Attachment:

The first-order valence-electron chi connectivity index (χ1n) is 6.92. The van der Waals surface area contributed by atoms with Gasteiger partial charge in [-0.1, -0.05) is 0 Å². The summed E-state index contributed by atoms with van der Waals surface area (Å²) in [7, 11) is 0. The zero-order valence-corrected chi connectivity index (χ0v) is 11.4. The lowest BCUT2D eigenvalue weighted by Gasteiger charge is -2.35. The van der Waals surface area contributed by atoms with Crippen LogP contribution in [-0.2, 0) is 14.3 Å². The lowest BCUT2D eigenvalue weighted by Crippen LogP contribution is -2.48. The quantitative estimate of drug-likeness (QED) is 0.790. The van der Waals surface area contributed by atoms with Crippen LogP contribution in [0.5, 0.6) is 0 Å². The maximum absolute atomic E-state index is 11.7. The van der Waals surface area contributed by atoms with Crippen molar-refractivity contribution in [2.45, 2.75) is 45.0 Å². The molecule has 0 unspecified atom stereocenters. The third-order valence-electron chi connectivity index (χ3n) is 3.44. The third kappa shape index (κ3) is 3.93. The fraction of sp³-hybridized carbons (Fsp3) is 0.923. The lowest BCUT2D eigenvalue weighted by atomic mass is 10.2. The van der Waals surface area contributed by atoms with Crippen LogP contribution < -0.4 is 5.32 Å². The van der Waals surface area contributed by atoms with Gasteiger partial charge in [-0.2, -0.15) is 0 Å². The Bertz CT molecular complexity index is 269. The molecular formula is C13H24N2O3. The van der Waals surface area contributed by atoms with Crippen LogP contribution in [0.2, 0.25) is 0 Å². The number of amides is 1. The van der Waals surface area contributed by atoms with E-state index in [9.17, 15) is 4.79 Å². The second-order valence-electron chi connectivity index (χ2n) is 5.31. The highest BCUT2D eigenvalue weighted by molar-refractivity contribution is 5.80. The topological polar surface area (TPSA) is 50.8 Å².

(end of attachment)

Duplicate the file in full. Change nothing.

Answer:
The first-order valence-electron chi connectivity index (χ1n) is 6.92. The van der Waals surface area contributed by atoms with Gasteiger partial charge in [-0.1, -0.05) is 0 Å². The summed E-state index contributed by atoms with van der Waals surface area (Å²) in [7, 11) is 0. The zero-order valence-corrected chi connectivity index (χ0v) is 11.4. The lowest BCUT2D eigenvalue weighted by Gasteiger charge is -2.35. The van der Waals surface area contributed by atoms with Crippen LogP contribution in [-0.2, 0) is 14.3 Å². The lowest BCUT2D eigenvalue weighted by Crippen LogP contribution is -2.48. The quantitative estimate of drug-likeness (QED) is 0.790. The van der Waals surface area contributed by atoms with Crippen LogP contribution in [0.5, 0.6) is 0 Å². The maximum absolute atomic E-state index is 11.7. The van der Waals surface area contributed by atoms with Crippen molar-refractivity contribution in [2.45, 2.75) is 45.0 Å². The molecule has 0 unspecified atom stereocenters. The third-order valence-electron chi connectivity index (χ3n) is 3.44. The third kappa shape index (κ3) is 3.93. The fraction of sp³-hybridized carbons (Fsp3) is 0.923. The lowest BCUT2D eigenvalue weighted by atomic mass is 10.2. The van der Waals surface area contributed by atoms with Crippen LogP contribution < -0.4 is 5.32 Å². The van der Waals surface area contributed by atoms with Gasteiger partial charge in [-0.2, -0.15) is 0 Å². The Bertz CT molecular complexity index is 269. The molecular formula is C13H24N2O3. The van der Waals surface area contributed by atoms with Crippen LogP contribution in [0.2, 0.25) is 0 Å². The number of amides is 1. The van der Waals surface area contributed by atoms with E-state index in [9.17, 15) is 4.79 Å². The second-order valence-electron chi connectivity index (χ2n) is 5.31. The highest BCUT2D eigenvalue weighted by molar-refractivity contribution is 5.80. The topological polar surface area (TPSA) is 50.8 Å².